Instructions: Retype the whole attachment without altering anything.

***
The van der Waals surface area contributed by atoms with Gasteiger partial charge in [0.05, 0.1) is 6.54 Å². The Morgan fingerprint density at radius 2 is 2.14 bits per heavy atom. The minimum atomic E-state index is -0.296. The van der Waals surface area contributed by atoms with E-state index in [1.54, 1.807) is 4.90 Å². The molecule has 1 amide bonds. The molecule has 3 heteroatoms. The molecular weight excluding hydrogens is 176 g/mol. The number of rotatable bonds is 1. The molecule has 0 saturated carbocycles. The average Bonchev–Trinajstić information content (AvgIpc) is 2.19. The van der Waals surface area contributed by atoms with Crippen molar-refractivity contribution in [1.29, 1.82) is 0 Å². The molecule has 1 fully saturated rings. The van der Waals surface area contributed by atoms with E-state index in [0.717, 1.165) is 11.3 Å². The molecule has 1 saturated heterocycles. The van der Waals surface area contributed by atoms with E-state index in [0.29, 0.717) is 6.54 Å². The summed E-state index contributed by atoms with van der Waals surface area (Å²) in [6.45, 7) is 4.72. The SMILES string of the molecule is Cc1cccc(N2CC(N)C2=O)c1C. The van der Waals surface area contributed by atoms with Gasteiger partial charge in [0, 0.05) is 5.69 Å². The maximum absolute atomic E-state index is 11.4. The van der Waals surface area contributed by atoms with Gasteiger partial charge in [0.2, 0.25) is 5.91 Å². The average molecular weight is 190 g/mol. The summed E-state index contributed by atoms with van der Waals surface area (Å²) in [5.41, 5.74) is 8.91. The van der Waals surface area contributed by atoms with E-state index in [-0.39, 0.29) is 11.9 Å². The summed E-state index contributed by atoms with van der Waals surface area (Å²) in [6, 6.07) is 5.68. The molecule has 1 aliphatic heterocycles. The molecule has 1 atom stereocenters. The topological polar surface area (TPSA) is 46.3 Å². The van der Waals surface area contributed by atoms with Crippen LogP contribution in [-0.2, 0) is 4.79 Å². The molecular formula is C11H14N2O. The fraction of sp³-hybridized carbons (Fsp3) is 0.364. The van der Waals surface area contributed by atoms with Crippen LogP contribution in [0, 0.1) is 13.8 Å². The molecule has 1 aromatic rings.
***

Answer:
The van der Waals surface area contributed by atoms with Gasteiger partial charge in [0.05, 0.1) is 6.54 Å². The Morgan fingerprint density at radius 2 is 2.14 bits per heavy atom. The minimum atomic E-state index is -0.296. The van der Waals surface area contributed by atoms with E-state index in [1.54, 1.807) is 4.90 Å². The molecule has 1 amide bonds. The molecule has 3 heteroatoms. The molecular weight excluding hydrogens is 176 g/mol. The number of rotatable bonds is 1. The molecule has 0 saturated carbocycles. The average Bonchev–Trinajstić information content (AvgIpc) is 2.19. The van der Waals surface area contributed by atoms with Crippen molar-refractivity contribution in [1.29, 1.82) is 0 Å². The molecule has 1 fully saturated rings. The van der Waals surface area contributed by atoms with E-state index in [0.717, 1.165) is 11.3 Å². The molecule has 1 saturated heterocycles. The van der Waals surface area contributed by atoms with E-state index in [0.29, 0.717) is 6.54 Å². The summed E-state index contributed by atoms with van der Waals surface area (Å²) in [6.45, 7) is 4.72. The SMILES string of the molecule is Cc1cccc(N2CC(N)C2=O)c1C. The van der Waals surface area contributed by atoms with Gasteiger partial charge in [0, 0.05) is 5.69 Å². The maximum absolute atomic E-state index is 11.4. The van der Waals surface area contributed by atoms with Gasteiger partial charge in [0.2, 0.25) is 5.91 Å². The average molecular weight is 190 g/mol. The summed E-state index contributed by atoms with van der Waals surface area (Å²) in [5.41, 5.74) is 8.91. The van der Waals surface area contributed by atoms with E-state index in [-0.39, 0.29) is 11.9 Å². The summed E-state index contributed by atoms with van der Waals surface area (Å²) in [6, 6.07) is 5.68. The molecule has 1 aliphatic heterocycles. The molecule has 1 atom stereocenters. The topological polar surface area (TPSA) is 46.3 Å². The van der Waals surface area contributed by atoms with Crippen LogP contribution in [-0.2, 0) is 4.79 Å². The molecular formula is C11H14N2O. The fraction of sp³-hybridized carbons (Fsp3) is 0.364. The van der Waals surface area contributed by atoms with Crippen LogP contribution in [0, 0.1) is 13.8 Å². The molecule has 1 aromatic rings.